Traditional authorities and religious leaders have been asked to use their influence to promote inclusiveness by ensuring that mentally ill people were not marginalised and discriminated against in terms of their developmental needs.
Mr Stanislaus Azuure Sandow, Project Officer at BasicNeeds – Ghana, who made the appeal, said mentally ill people enjoyed the same rights and freedoms like any other member of society calling on all to stop all forms of abuses against them.
He was speaking at a durbar organised by BasicNeeds – Ghana at Larabanga in the West Gonja District of the Northern Region to create awareness on epilepsy and the Mental Health Act, which granted rights to mental health patients.
The durbar, which was held in five other districts including Karaga, West Mamprusi, East Gonja and Yendi Municipality in the region, formed part of a project to build a national mental health system that effectively and efficiently responded to the mental health needs of the population.
The project is funded by the United Kingdom’s Department for International Development and is aimed at increasing access to quality mental healthcare services through integration into primary healthcare.
It is also to improve health outcomes while eliminating extreme poverty amongst people with mental illness and epilepsy among their families in the country.
Mr Sandow urged traditional authorities, religious leaders, and heads of various families to support in encouraging families to send their mentally ill relatives to hospital for treatment.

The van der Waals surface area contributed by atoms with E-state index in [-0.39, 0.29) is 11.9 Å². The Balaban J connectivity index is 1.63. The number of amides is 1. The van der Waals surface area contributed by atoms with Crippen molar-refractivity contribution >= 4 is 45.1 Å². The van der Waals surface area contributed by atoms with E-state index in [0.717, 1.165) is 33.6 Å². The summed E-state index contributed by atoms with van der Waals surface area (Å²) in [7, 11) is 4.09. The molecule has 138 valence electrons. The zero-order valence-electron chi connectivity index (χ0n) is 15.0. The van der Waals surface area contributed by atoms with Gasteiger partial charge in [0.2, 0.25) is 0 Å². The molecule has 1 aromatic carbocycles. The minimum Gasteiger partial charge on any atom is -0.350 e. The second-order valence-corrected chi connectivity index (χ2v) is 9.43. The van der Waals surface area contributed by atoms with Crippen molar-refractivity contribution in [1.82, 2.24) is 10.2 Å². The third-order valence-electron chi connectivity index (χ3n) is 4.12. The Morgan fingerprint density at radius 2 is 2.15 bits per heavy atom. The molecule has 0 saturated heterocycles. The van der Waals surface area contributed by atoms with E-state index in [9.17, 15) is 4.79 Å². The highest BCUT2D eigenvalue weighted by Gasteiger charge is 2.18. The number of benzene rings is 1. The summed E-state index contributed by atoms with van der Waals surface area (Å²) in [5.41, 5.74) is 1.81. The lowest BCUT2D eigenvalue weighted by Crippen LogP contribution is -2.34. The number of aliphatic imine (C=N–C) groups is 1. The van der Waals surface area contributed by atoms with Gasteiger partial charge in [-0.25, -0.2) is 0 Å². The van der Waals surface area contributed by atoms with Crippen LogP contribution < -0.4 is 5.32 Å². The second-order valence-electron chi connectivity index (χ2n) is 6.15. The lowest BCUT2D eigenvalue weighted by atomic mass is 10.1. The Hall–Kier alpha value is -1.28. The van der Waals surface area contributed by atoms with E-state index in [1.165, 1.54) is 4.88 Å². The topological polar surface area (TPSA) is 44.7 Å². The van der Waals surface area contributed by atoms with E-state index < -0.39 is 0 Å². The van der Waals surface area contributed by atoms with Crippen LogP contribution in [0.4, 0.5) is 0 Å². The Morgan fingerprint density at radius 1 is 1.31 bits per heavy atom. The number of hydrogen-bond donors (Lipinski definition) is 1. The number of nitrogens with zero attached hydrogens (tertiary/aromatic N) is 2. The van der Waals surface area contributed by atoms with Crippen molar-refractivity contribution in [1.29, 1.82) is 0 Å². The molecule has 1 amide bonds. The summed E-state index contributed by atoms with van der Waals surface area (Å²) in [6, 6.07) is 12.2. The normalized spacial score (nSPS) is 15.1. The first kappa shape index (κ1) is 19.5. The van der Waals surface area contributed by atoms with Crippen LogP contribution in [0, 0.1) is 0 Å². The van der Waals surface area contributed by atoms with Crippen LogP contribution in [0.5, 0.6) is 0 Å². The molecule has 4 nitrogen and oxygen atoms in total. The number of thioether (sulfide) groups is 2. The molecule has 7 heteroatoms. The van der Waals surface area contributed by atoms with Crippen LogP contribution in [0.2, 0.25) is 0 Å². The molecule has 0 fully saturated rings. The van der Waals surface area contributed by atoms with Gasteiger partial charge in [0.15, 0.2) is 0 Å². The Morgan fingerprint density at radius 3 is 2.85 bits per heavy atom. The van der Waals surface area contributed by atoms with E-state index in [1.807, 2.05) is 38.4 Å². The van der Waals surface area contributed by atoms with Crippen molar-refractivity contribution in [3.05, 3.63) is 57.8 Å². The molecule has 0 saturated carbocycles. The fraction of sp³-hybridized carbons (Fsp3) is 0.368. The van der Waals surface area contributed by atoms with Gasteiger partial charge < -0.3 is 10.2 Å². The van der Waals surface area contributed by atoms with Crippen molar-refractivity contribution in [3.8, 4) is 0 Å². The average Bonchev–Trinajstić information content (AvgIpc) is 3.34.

He urged chiefs to discourage people from chaining mentally ill patients and urged them to also punish those who abused mentally ill people.
He emphasised that “Mentally ill persons have the right to live in safety, free from abuse and neglect, free from sexual harassments, physical assaults, domestic abuse, discriminatory abuse, psychological abuse and financial abuse.”
Mr Charles Senyoh, West Gonja District Psychiatric Nurse said efforts were being made to ensure regular supply of drugs to mental health patients at their doorsteps to aid their recovery.
Mr Senyoh said mental health condition was manageable urging people to accept mental health patients, which could help them to recover.
Abudu Seidu, Chief Imam of Larabanga commended BasicNeeds – Ghana for their efforts at encouraging support for mental health patients assuring that his outfit would work to promote the rights of mental health patients.